Zundapp Bella


So, with the price of a new Vespa PX125 just under £3,600, going Chinese (or Indian) can save you between £2,500 and £800 on a new scooter that looks, in some cases, just as good as the original.

It won’t have quite the cache as the Vespa, and even less than a genuine classic, but more and more are choosing to save money, cut maintenance hassles and opt for one of the classic retro scooters from the far east.


Do you own one of these scooters, or are you thinking about buying one? Leave your views below.


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  • Soul on Trent

    Sym fiddle 3

  • William Eastwood

    I have a ’63 li 150 and love it to bits but I reckon if Lambretta were still in business they would be 4 stroke autos with mirrors and indicators. Commentators go on about Mods but most owners just went to work on them.

  • David Brooksbank

    Most owners just went to work on them? Not exactly true, we lived for the weekend, especially in summer. Clubbing at night, runs to the coast or local beauty spot or just into town on a Saturday after noon. New cloths and hanging out at a cafe or Wimpy bar. Sundays the local park, someone would have a small battery operated turn table and we would take the latest singles to play. There was time when I only stayed in one night a week. Quadrophenia? You bet. Fantastic times.

  • Joe Strip

    You may say these are chinese Crap but the fact is These are actually a hell of a lot more reliable and economical than the old ones….. London to Brighton without fixing it half way

  • Ray

    Why do all scooters in UK have petrol engines? In China all scooters are battery powered and cost a fraction of the models listed in article.

  • Bill Cunningham

    Hi. Any chance of the Chinese reproducing a Heinkel Tourist scooter, but with auto gearbox? Bill

  • Dr Brenden

    UK far behind as usual. Asleep on the job again!

  • Peter Mcclements

    old skool vespa lamy still fixable with a screw driver and 1/2 to 11/16 spanners

  • Peter Mcclements

    modern chinese electricals a night mare after few months and a british winter salt on roads a chinese scooter killer ,,WD40 everything change oil every few months too

  • Graham Robson

    Actually, that is incorrect. Most are run under battery as the law prohibits gas bikes in the city as they ride in the bike lane along with bicycles. Battery powered bikes in general suck if you are in the North of China with subzero temps in the Winter, better in the South were warmer. They often have faults and the speed of the bike reduces significantly after about 10 mins of use. There is not always a handy charging point which means carrying a huge heavy battery, or two as was the case for me, into work to plug them in and charge.
    Not nice when the elevator is busy, not nice when it is broken and you have to take the stairs.
    Hybrid is starting to become more popular, although expensive, as you can run electric in city limits and switch to gas when you’re out of it. less charging and screwing around involved but of course, costs more.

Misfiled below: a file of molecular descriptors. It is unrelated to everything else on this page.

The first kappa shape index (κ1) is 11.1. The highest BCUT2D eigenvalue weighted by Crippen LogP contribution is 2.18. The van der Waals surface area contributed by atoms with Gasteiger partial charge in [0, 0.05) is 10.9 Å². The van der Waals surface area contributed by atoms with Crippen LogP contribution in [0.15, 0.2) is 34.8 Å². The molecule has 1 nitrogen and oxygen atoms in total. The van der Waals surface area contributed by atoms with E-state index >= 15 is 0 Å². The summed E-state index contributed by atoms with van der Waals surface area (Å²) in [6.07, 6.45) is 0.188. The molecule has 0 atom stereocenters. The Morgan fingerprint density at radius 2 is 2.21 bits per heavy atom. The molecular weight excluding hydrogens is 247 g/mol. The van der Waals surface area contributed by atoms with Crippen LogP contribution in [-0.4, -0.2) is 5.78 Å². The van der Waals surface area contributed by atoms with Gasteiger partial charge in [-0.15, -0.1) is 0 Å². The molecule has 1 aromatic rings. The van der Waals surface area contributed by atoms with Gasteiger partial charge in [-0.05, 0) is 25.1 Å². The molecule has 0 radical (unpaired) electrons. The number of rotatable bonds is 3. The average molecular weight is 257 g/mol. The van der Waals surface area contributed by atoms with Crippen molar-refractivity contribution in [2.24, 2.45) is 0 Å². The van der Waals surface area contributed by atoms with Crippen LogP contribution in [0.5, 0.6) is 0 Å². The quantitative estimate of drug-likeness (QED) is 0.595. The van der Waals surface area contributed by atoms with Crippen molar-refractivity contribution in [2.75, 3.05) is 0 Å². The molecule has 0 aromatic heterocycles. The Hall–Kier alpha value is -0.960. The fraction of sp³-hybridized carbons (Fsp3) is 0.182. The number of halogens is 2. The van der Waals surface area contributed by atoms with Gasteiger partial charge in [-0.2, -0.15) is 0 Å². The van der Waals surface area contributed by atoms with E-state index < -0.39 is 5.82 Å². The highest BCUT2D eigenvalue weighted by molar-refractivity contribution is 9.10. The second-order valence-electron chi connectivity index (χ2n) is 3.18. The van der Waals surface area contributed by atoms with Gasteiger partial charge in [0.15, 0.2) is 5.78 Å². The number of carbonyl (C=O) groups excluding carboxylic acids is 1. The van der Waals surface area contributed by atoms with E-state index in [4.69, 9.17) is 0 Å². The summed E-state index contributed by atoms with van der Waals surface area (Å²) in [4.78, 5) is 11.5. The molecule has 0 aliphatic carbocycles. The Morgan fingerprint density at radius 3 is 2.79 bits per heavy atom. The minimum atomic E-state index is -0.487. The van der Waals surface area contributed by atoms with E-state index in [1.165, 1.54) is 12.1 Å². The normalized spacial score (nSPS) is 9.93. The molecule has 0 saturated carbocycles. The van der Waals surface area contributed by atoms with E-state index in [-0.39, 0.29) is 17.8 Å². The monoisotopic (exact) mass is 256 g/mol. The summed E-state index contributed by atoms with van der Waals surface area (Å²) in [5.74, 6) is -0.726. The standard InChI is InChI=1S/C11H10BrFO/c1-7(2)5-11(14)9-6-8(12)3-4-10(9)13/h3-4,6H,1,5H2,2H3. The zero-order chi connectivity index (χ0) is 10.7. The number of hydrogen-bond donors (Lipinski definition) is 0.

Honda and Suzuki showed off some at the last show in Tianjin. Prada have developed a scooter aimed at the Chinese ‘affluent’ market too.

  • Ray

    Not noticed any drop in performance after 10 minutes. Few electric scooters in the northern parts of China. In Nanning where I spend a lot of time, there are far more electric scooters than cars. The two we have are charged at home with batteries in situ. Lot of people charge their scooters at work. Never seen a gas powered scooter; though most taxis are run on gas. LPG is readily available.
    Still does not answer the question why a modified pushbike with electric motor is far more expensive in UK than an electric scooter in China.

  • Arjun Ranatunga

    So I recently bought a second had 2014 AJS Modena for £500 from a chap in Luton.
    The scooter is plasticy but you can put on your aluminium bars for some protections. Unfortunately not many mechanics in London like to touch these bikes so I have had to repair few of the things myself as it is very easy to do. Oil change takes few mins and so does the spark plug and air filter. the only bad point could be that although these machines are reliable, the wiring and fuel pipes isn’t built to last and that needs to be fixed as you go along also do research on GY6 engines after you buy one of these . My scooter had a lot of issues when first bought but most of them were fixed after maintenance. all parts are dirt cheap but you need to do most of the work yourself as a workshop wont. I live in North London and have to travel 10 miles to Milend to see a mechanic.

  • Arjun Ranatunga

    Ray, it is the constant lobbying by the Car manufacturers to limit use of E-bikes in London and UK. unfortunately too many E-cyclist get prosecuted for not complying with E-Bike(pedelec) EU law.

  • Ray

    If the riders are prosecuted for infringing the laws governing E-Bikes, their fault.
    Do not understand why these bikes are so expensive. More expensive to buy a battery assisted push bike in UK than to buy a top of the range electric scooter in China.
    Maybe something to be investigated, would it be cheaper to import electric scooters from China for sale in UK than buy battery assisted push bikes made in UK?

  • Nick

    What mechanic in mile end do you use?

  • Arjun Ranatunga

    Kings Bike. Under the railway arches